• Have you been served an unending meal?
  • Would you be able to sight-see after such a lunch?
  • Do you think the sign on the crosswalk causes more pedestrian accidents than it prevents while people stop in the road to read it?
Gaudí building

Gaudí buildings are surreal

tower @ Passeig de Gràcia

beaufitul tower @ Passeig de Gràcia

Gran Via Corts Catalanes

Gorgeous architecture at Gran Via Corts Catalanes

giraffe statue

Just another seductive giraffe statue laying in the street. Perfectly normal.

bull statue @ Gran Via Corts Catalanes

What self-respecting city doesn’t have a statue of an anthropomorphized bull?

Ms. HalfEmpty is a 30-something introverted realist, perhaps a pessimist. But she’s trying to see the world half full on halfempty4now.com, which she started in February 2011. Her worldview may not be all bad, as it probably helps keep her husband, Mr. HalfFull, grounded and out of trouble!

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Wandering Through Barcelona

You may be wondering if we did more than sleep and attempt to buy train tickets in Barcelona.  Yes, we did!  Eventually, we ventured out of our hotel to see the sights.

Barcelona side street

Many of the homes in Barcelona had shutters or fabric siesta shades to block out the afternoon sun. I love that the culture is so focused on naps!

When we first left our space-like sleep chamber, we ended up on a nearby side street with various fruit shops.  We would stop into one and buy something that looked deliciously ripe.  Then we would go outside to eat it just in time to visit the next shop.  I’m sure the store clerks were annoyed that we were only buying one piece of fruit at a time, but it saved us from carrying anything (and saved the environment from one more bag).

Ham Shop in Barcelona

I’ve never seen so many legs on display!

We did not enter the meat shop on the same street as the fruit stores.  But we did spy through the window.  Leg after leg of meat hanging by the hooves was quite a sight to behold.  Legs of meat aren’t as immediately edible as fruit, so it wasn’t so practical to pick one up on this outing.

Our initial process of sightseeing was basically to wander.  We had a map and general direction in mind, but stopped whenever we saw something of interest.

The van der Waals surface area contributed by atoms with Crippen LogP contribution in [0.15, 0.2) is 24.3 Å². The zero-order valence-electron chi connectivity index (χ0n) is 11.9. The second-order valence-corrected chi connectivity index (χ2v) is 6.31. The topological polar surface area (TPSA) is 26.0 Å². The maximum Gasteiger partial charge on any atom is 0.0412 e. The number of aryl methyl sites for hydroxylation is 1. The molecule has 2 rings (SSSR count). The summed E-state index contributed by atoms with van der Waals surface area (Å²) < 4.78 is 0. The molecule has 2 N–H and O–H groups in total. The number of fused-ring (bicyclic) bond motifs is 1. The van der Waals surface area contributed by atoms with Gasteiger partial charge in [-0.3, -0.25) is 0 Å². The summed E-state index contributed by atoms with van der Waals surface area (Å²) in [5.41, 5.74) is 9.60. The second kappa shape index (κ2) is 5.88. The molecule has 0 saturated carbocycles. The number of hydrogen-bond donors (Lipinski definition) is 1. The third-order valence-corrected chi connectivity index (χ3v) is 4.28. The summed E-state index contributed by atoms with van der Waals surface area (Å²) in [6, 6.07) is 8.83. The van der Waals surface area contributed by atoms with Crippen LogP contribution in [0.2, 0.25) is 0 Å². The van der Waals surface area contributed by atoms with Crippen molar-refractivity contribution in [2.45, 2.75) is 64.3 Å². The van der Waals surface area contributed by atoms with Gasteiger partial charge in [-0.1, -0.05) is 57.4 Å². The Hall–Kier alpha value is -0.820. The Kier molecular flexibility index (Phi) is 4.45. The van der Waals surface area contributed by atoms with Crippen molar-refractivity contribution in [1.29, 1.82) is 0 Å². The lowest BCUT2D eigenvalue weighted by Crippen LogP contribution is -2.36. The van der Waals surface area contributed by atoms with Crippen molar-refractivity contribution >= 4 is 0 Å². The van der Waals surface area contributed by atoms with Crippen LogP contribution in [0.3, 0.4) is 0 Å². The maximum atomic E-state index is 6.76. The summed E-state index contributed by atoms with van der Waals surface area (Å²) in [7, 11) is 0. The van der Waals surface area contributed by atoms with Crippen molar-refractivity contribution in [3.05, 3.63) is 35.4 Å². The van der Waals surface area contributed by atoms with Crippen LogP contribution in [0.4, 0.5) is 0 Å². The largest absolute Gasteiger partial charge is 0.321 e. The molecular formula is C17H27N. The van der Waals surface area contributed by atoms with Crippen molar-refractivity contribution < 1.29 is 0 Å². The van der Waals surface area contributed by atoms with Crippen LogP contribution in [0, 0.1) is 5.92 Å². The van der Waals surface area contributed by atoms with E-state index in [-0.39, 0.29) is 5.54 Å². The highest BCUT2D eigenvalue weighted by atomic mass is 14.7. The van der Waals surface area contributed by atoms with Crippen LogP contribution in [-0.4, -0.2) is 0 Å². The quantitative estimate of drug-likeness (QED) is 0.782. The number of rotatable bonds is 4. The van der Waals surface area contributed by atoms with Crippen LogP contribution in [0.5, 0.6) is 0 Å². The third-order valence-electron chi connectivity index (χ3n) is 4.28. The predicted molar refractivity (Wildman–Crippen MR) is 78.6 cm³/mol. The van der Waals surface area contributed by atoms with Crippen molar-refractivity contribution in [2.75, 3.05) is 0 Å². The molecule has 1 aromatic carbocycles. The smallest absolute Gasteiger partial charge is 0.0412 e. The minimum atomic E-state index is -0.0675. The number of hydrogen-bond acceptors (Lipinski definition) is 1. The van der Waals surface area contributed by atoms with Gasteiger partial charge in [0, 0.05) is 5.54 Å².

Perhaps our tanned skin made us look a bit like Spaniards or perhaps we carried ourselves with purpose.  But it was a bit comical when other tourists would ask us for directions as we wandered.  We didn’t even speak Spanish!  (Incidentally, this also happened to me on a trip to Mexico.  Natives would start speaking to me in rapid fire Spanish.)

CaixaForum

A neat line of mopeds and motorcycles in front of CaixaForum, a social and cultural center in Barcelona. Moped drivers were quite the daredevils, darting in and out of urban traffic!

I thoroughly enjoyed our somewhat aimless walk. We saw some beautiful architecture and panoramic views of Barcelona as the sun set.

near Place St. Jordi

Ms. HalfEmpty pauses amidst the beautiful scenery near Place St. Jordi

As we started walking back toward the hotel at 10:30 PM, I felt a rumbling in my tummy. That 1 PM lunch wasn’t going to keep me full forever!

We stopped into a restaurant and asked to be seated outside.  It was such a lovely summer night.  We had just been in winter in the southern hemisphere for much of our summer and then experienced the extreme heat of Dubai, so night in Barcelona was just the right temperature for dining al fresco.

But we were the only people outside and the servers looked at us funny when we asked.  Maybe they were annoyed that were creating more work for them.  Outside is a longer walk with more doors.

Palau Nacional de Montjuïc

Mr. HalfFull and Ms. HalfEmpty below Palau Nacional de Montjuïc. Fortunately, we captured Mr. HalfFull’s good side in this self-portrait! But both of my sides are good, so that’s why I’m centered. =)

After our 3-course lunch, of course we had to have a 3-course dinner.  Again, this one came with wine.  We had recovered enough by this point to partake.  But there was SO. MUCH. FOOD.  Just look at the appetizers they served us!  We still had 2 more courses after that.

appetizers in Barcelona

Ms. HalfEmpty starts another 3-course meal with appetizers. Yes, those are JUST the appetizers for TWO people!

After finishing our meal, we laid down on the sidewalk and rolled back to the hotel.  No wait, that’s just what I wished we had done.  We stumbled home full and happy, ready to sleep in preparation for another day of eating our way through Barcelona.

  • Do you make an effort to buy fresh fruit while traveling?
  • Do you prefer to see meat in small packages or full legs with hooves?  Do the hooves freak you out or is it a good natural reminder of the source?
  • Do you prefer to wander or have a plan while traveling?  What about in life?
  • As a tourist, do you ever get mistaken for a local?
  • Do you seize opportunities to eat outdoors?  Even when everyone else is inside?
Palau Nacional de Montjuïc

Palau Nacional de Montjuïc sits atop a hill with a beautiful view of the city below

view from Palau Nacional de Montjuïc

Panoramic view of Barcelona from Palau Nacional de Montjuïc

view from Palau Nacional de Montjuïc